Analysis of Predictions Relating to Sensitive Factors Stunting in West Kalimantan Province (Study Analysis of 2021 Bkkbn Family Data Collection and 2021 SSGI)

  • Didik Hariyadi Poltekkes Kemenkes Pontianak
  • Dahliansyah Poltekkes Kemenkes Pontianak
  • Ayu Rafiony Poltekkes Kemenkes Pontianak
  • Yanuarti Petrika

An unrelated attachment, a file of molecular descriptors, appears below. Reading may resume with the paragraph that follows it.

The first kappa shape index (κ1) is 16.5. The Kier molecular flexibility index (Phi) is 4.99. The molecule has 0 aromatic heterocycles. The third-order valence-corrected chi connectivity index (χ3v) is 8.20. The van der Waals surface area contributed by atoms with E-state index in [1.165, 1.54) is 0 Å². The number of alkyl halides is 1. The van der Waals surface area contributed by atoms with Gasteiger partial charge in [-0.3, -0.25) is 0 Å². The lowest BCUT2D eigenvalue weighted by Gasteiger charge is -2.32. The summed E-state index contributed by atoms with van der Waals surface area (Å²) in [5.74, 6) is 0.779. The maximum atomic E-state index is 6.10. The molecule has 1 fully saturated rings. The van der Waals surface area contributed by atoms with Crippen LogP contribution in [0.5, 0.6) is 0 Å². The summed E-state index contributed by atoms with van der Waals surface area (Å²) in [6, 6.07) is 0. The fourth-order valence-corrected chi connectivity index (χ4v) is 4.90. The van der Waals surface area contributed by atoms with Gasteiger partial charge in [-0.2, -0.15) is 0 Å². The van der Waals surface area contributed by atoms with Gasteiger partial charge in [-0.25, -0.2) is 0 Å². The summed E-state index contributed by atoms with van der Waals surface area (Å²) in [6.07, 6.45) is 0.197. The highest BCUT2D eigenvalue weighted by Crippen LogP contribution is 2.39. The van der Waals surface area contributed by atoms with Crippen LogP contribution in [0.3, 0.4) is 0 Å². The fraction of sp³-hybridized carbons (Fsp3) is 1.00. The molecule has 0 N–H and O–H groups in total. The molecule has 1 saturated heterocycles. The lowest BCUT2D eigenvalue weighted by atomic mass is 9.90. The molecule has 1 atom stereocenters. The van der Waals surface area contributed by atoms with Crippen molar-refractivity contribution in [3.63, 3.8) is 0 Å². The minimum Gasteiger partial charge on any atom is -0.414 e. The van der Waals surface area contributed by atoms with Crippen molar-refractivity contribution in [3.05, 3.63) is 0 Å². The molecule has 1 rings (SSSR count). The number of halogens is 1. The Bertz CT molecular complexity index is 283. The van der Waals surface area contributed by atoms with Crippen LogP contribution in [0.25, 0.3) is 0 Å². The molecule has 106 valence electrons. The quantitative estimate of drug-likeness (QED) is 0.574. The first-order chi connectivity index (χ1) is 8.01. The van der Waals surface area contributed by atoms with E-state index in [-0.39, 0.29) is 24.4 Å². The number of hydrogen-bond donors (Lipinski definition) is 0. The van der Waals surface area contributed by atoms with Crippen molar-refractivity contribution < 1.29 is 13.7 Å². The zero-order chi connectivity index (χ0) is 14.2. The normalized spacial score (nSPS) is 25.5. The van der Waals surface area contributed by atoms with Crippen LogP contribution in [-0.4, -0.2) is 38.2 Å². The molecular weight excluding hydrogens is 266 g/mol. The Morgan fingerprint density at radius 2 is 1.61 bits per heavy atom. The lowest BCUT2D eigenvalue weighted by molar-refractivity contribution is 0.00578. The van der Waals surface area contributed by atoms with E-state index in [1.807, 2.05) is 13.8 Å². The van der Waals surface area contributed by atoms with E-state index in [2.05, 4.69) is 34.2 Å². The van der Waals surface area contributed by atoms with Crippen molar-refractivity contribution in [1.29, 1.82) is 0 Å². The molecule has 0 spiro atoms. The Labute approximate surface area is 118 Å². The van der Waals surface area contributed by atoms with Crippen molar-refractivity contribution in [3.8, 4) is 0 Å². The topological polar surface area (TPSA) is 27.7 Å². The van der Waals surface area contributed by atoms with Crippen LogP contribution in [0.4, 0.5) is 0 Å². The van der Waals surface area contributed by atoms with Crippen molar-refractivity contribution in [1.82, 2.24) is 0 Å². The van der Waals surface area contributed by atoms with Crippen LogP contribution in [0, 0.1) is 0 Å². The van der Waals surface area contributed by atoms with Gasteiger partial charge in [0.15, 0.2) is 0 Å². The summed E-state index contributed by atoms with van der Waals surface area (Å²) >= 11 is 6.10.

Prevention stunting requires integrated and comprehensive nutritional interventions, including specific nutritional interventions and sensitive nutrition. The contribution of sensitive nutrition interventions will reduce nutritional problems, one of which is stunting by 70%, and is in the non-health sector. The large role of the non-health sector or sensitive interventions in overcoming nutritional problems, in this case the prevalence of stunting, deserves more attention. The aim of this research was to determine the determinants of sensitive nutritional intervention factors (non-health) on the incidence of stunting in West Kalimantan Province area. This research uses quantitative research methods with a Secondary Data Analysis (ADS) approach. Utilizing secondary data in question is data from SSGI results, West Kalimantan Provincial Food Plantation Service and data from the 2021 KALBAR BKKBN. This data is then processed systematically and objectively. The statistical analysis that will be carried out includes univariable and bivariable analysis with testsChi Square and multivariable with path analysis. The research results show that there are still households where clean water is not available and toilets are unhealthy. The majority of mothers are/have used birth control. Only 11.89% of mothers had attended classes for pregnant women and 8.71% had attended classes for toddlers. Birth length ≥48 cm and exclusive breastfeeding reduce stunting in toddlers. Men have a higher chance of stunting than women. Low food intake, and having a history of disease increases stunting in toddlers. The increase in exclusive breastfeeding is influenced by the mother's use of family planning and is statistically close to significant. Complete immunization status in children under five reduces the risk of pneumonia and a history of illness in children. Mothers who attend toddler classes increase the completeness of immunization status in toddlers.